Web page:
They Are Us! A Model for Responsible Global Leadership

After returning from my first trip to South Africa, I shared some pictures from my scrapbook with my late grandmother. As she flipped the pages, my grandmother’s eyes grew larger and with the deepest southern drawl she could muster, she said, “Are those Africans? They look like us!” “Yes, Grandma,” I answered, “They do look like us. Theycanstockphoto18838795 are us.” When my grandmother was born in 1917, it was possible to live one’s entire life without encountering a person from a different state, country, or continent, but this is not that day. Thanks to societal advancement, most recently the introduction of the internet, the lines dividing the world’s inhabitants are almost translucent. Communication is continuous and information is increasingly more accessible. We live in a global community that demands global leadership.

Global leadership recognizes the interconnectedness of all people, policies, and systems. I am reminded of a good friend who seemed alarmed for several years that honeybees in the United States were disappearing. My other friends and I laughed at her and dismissed her panic. Yet, 9 years later research has surfaced about the impacts of the declining bee population on the reduced pollination of fruit and vegetable crops. I stopped laughing altogether when I found watermelon in the supermarket priced at 8.99/pound.


Photo by David Monfort

There is a collective responsibility in all disciplines to develop leaders who are aware of the world’s complex economic, political, religious, social, and cultural issues and how those issues impact the world’s citizens on a daily basis. Initiatives like the Akon Lighting Africa project demonstrate a practical solution to a complex problem.

Implementation of a responsible global leadership model builds leaders who listen carefully, think critically, strategize creatively, communicate clearly, serve compassionately, and live courageously- even amidst ambiguity and often in sensitive or unstable conditions. This model is adaptable to a variety of sectors- from public policy to health care, education to religion, athletics to arts. A religious leader who listens carefully to caregivers in Cestos City, Monrovia can communicate clearly with public health professionals in Germany who will strategize creatively with health policy makers in Mexico City. Each of our decisions has a trickle down effect that impacts lives along the continuum. As we think about equipping the next generation of leaders in our respective areas of influence, what steps can we take to ensure that we are implementing a responsible global leadership model?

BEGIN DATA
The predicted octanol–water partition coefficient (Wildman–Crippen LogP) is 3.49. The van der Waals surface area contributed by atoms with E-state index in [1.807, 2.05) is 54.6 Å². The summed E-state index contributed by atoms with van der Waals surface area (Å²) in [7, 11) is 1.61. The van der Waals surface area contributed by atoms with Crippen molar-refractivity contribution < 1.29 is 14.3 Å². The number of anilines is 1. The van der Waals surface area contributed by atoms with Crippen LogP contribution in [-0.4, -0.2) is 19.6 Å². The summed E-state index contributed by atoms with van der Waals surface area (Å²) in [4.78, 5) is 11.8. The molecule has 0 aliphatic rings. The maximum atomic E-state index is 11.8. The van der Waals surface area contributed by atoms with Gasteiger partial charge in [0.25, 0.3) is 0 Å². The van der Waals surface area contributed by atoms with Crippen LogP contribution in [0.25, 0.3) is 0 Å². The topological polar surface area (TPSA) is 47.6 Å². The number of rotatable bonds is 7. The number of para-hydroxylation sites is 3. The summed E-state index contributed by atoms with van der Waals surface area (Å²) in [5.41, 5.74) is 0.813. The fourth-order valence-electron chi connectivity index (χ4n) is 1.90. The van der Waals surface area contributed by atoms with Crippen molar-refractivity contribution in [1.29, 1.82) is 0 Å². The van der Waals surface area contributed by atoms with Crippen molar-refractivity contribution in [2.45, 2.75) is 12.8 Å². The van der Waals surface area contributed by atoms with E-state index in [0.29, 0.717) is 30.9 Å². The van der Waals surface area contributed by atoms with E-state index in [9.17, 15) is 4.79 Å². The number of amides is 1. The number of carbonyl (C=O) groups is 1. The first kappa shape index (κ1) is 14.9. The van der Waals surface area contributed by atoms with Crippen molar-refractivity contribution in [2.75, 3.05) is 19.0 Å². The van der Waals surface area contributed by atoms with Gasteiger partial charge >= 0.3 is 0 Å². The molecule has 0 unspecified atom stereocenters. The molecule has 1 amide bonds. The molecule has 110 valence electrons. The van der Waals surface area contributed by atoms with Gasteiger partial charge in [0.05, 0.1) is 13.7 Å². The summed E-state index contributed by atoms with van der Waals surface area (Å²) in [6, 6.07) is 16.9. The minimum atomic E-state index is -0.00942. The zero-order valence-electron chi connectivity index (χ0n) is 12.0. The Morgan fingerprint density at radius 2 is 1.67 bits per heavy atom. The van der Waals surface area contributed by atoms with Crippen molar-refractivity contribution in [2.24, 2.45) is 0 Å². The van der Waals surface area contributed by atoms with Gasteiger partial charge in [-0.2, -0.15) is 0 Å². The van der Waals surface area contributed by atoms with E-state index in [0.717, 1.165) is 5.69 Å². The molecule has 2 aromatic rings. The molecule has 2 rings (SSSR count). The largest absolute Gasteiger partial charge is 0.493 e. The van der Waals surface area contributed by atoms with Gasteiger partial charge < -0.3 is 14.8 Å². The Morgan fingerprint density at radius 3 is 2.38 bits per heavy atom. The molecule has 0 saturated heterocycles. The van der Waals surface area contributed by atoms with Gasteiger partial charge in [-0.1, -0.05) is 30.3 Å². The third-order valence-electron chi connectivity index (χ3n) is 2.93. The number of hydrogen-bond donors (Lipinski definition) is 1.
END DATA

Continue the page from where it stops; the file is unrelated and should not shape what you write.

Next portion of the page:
2 thoughts on “They Are Us! A Model for Responsible Global Leadership

  1. Andrea Moore says:

    We are all the same regardless of where we live. However, black Americans need to understand how many opportunities that we have in America that we just don’t take full advantage.

    • listeningaloud says:

      Andrea, I agree and think that’s true of all Americans. I remember being in a discussion about privilege while I was in Ghana last summer. Attendees were asked when they first understood that they were privileged. The question made some people uncomfortable because they didn’t feel that they had the same advantages as some others. However, there are some opportunities that are offered to most Americans that are not available to people in other contexts. I think that whenever we can, we should work to make these opportunities available more broadly and encourage others to take advantage of the opportunities presented to them.

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